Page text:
Getting Matt Barnes healthy (COVID-19 injury list) and back to his first-half form later in September could also be key. Barnes was one of the best finishers in baseball with his hammer curveball playing well off his mid-90s fastball. However, in his last 11.1 innings, he's allowed 11 runs (after allowing just 12 over his first 38 innings).

Oakland Athletics

The Athletics were dealt a blow after staff ace Chris Bassitt - a Cy Young contender - suffered a scary injury two weeks ago. Replacing him is all but impossible, but the A's might have a secret bullpen weapon in A.J Puk, a 6-foot-7 lefty with incredible stuff. Puk has rarely been healthy, but since his return in August, he's shown flashes of brilliance with a Randy Johnson-esque pitch mix and throwing motion. The bullpen is mediocre, but it's a fresh group for the stretch run, having thrown the fewest innings in baseball thanks to the workload Bassitt and other A's starters absorbed.

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If he doesn't become a starter, Puk could be an Andrew Miller-style, high-leverage, multi-inning difference-maker someday, but it might need to happen now. Oakland needs to find new ways to prevent runs while deploying a staff with below-average strikeouts and stuff as a whole.

Cincinnati Reds

The Reds got back in the wild-card picture with one of the best run-scoring efforts in the second half of the season. While the Blue Jays and Padres have disappointed, the Reds have overachieved. They face a much easier schedule than the Padres - the second-easiest remaining schedule in the majors - that includes nine games versus the lowly Pittsburgh Pirates.

The Reds also have another advantage: Luis Castillo is looking more like his former ace self.

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In the second half, his walk and strikeout numbers are trending the right way (2.1 K-BB ratio in the first half, 3.3 in the second); his ERA dropped from 4.65 to 3.64. He's now relying on his changeup less, but that is perhaps making him less predictable. An improving Castillo, with a loaded lineup and an easier schedule, just might give the Reds the inside track to a wild-card spot.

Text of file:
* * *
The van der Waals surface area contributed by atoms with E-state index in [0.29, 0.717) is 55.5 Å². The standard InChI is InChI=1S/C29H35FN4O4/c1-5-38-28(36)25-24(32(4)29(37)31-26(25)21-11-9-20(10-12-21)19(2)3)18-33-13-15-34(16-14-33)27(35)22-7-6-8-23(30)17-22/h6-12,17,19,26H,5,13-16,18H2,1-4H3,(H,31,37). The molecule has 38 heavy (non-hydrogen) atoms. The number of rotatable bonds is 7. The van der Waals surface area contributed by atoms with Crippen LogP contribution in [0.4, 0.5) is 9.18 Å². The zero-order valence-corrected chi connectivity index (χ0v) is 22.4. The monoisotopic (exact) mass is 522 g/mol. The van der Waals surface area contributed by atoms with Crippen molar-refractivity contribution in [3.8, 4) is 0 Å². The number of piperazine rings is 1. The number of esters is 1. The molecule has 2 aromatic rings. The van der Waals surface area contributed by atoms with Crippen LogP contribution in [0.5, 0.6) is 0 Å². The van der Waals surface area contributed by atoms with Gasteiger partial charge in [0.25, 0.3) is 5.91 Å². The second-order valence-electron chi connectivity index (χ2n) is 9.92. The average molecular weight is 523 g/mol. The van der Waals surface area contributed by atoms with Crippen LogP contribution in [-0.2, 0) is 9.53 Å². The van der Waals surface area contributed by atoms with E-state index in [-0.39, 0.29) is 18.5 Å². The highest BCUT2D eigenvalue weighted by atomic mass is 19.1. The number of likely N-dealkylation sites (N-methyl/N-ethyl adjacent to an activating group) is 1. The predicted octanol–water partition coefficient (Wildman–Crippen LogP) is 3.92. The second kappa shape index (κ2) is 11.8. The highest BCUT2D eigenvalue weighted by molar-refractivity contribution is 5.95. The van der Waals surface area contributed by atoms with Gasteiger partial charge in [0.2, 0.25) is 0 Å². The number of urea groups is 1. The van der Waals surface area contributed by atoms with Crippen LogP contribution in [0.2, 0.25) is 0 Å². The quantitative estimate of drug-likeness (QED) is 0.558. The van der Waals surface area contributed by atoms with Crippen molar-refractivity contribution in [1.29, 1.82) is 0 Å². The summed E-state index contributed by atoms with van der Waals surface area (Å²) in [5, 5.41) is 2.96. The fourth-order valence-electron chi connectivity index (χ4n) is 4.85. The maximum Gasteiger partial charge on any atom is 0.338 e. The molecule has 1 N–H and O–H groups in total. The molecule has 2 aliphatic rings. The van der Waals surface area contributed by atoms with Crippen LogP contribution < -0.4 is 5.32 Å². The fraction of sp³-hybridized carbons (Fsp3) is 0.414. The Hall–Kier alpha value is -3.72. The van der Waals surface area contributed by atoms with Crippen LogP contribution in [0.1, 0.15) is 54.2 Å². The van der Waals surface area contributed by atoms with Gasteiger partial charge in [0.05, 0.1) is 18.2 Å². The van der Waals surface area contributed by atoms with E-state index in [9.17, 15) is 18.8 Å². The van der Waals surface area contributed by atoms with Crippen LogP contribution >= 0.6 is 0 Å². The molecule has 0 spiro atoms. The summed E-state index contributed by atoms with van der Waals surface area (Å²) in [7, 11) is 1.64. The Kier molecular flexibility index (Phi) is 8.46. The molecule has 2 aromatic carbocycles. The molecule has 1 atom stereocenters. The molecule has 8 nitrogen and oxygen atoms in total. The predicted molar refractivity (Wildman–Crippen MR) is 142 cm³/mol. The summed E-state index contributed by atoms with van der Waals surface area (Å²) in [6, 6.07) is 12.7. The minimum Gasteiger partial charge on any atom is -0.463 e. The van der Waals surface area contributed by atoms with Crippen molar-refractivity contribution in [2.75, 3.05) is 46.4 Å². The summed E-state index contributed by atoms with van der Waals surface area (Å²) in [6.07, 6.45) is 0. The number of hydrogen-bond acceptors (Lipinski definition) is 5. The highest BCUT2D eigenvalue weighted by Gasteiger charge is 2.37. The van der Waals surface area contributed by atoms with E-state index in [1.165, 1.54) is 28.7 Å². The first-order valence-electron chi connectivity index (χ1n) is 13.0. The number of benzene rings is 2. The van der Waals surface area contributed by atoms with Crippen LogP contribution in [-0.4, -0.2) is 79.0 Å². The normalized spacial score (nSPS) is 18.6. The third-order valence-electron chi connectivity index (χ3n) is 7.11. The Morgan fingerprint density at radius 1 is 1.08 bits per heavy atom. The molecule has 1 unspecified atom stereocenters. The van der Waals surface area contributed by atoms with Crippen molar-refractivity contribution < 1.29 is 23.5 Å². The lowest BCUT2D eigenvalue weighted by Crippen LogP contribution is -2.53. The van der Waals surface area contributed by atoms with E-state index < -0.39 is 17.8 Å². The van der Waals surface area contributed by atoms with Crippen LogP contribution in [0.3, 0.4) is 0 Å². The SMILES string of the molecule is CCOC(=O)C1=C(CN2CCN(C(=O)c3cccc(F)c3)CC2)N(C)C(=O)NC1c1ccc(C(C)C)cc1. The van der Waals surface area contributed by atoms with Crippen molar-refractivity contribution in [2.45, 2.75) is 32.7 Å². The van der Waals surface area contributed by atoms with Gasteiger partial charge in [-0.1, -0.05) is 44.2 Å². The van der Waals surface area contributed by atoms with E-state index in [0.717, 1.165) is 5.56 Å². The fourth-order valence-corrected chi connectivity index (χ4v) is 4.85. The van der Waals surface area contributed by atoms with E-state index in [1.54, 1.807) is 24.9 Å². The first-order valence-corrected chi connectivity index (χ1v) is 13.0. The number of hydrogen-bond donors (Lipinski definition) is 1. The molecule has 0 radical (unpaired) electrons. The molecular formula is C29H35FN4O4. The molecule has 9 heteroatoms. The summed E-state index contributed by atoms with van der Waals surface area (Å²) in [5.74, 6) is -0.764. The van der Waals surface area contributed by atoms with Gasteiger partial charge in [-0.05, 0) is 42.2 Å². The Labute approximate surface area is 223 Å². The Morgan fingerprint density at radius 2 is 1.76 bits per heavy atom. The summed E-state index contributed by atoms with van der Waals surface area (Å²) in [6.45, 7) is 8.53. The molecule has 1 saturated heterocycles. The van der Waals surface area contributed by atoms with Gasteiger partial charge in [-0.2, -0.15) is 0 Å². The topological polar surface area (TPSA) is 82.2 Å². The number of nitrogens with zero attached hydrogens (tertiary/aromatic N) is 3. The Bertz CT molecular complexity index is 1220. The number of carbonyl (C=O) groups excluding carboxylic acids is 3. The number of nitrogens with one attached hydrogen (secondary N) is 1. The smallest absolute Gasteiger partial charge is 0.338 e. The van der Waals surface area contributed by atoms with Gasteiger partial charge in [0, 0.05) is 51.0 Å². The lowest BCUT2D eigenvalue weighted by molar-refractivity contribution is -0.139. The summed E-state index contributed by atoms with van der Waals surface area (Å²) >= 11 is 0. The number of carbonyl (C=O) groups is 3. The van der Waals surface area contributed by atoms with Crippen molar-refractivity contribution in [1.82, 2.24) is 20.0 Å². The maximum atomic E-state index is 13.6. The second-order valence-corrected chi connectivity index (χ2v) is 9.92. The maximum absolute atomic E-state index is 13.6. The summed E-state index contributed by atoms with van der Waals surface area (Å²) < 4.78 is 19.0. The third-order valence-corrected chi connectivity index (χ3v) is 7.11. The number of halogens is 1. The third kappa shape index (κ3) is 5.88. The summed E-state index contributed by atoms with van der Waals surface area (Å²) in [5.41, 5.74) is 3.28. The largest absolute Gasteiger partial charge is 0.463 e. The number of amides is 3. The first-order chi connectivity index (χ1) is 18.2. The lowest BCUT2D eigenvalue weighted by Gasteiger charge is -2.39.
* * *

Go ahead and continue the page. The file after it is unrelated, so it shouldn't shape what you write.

Philadelphia Phillies

The Phillies are the one team in this group not on the wild-card bubble - they're more likely to catch Atlanta for the NL East title (24.6% probability) than earn a wild card (6.2%), even though they're only 2 1/2 games behind the Reds.

The Phillies are a stars-and-scrubs team. Bryce Harper, J.T. Realmuto, Zack Wheeler, and Aaron Nola have combined for 43% of the team's WAR value this season (12.8 of 29.5). Harper is playing like an MVP candidate, putting together his best season since winning the NL MVP in 2015. Wheeler is in Cy Young conversations. The rest of the roster generally leaves much to be desired. One candidate to emerge? Andrew McCutchen.

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McCutchen was once an MVP winner himself, taking home the award in 2013. While he’s not the player he was then, he has retained excellent plate discipline, posting the second-best walk rate (14.8%) and one of the lowest chase rates of his career. His strikeout rate is below the MLB average. He’s hit 22 home runs.

So why is he hitting only .222? McCutchen has posted the lowest BABIP of his career to date (.243). His career BABIP is .319. He doesn't run like he once did, but he has been unlucky this season and there's still plenty of offensive skill in his profile. Given the state of the Phillies' bullpen and back end of the rotation, the Phillies need runs, and McCutchen has some upside in September to help provide a potential boost.

Travis Sawchik is theScore's senior baseball writer.

What the wild-card contenders need to do in September